Is Nuclear Power Our Best Bet Against Climate Change?

bostonreview.net
7 min read
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Beyond carbon emissions and safety, the debate must also confront how the choices we make now constrain the kind of world we can build in the future.
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Wind turbines loom over the Tricastin Nuclear Power Plant in the south of France. Image: Jeanne Menjoulet



For half a century the debate around nuclear energy has produced more heat than light, inspiring impassioned discourse on all sides. But given the many urgent imperatives for rapidly transitioning our energy systems from high- to low-carbon—and from centralized and vulnerable to decentralized and resilient—in the very near future, an even-handed, impartial reckoning with nuclear power is perhaps more important than ever.

There is a serious argument to be made that nuclear should—even must—be an important component of our efforts at decarbonization.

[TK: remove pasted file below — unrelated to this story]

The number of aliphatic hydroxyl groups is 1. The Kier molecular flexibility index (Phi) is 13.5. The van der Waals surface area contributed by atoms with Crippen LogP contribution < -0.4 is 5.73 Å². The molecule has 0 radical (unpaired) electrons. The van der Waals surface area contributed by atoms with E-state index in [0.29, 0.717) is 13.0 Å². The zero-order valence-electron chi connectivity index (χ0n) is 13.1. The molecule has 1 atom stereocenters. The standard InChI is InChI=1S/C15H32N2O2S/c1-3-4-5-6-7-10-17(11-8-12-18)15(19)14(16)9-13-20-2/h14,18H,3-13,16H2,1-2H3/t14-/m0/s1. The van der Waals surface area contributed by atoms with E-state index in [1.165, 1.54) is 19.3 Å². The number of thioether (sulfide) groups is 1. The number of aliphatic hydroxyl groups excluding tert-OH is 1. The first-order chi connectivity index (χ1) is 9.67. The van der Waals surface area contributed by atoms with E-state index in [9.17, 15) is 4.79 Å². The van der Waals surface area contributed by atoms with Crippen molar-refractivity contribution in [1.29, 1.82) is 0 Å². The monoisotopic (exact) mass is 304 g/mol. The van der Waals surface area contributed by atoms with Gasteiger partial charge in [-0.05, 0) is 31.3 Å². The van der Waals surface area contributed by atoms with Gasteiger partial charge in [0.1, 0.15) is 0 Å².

High-profile accidents like Chernobyl, Fukushima, and Three Mile Island have helped to make both policymakers and the general public skittish about nuclear energy, despite the fact that the number of combined fatalities from nuclear energy is dwarfed by fatalities caused by fossil fuel-derived energy. Researchers have estimated that about 1 in 5 deaths globally can be attributed to fossil fuels through air pollution alone: that's about 8.7 million people each year. It would be impossible to calculate total historical deaths associated with fossil fuels, since fossilized carbon burned a century ago is still contributing to deaths today—often in indirect ways, including global warming and development—and the impact of carbon energy has undoubtedly caused extinctions of species that scientists never had time to describe. We can get a sense of the contrast between nuclear and fossil fatalities, however, by comparing their orders of magnitude. Though the total number of deaths associated with nuclear power is disputed, estimates vary from the low tens of thousands to the low hundreds of thousands. Deaths by fossil fuels, by contrast, probably reach into the tens or hundreds of millions, extrapolating backward on the basis of annual air pollution deaths alone—to say nothing of mining-related…
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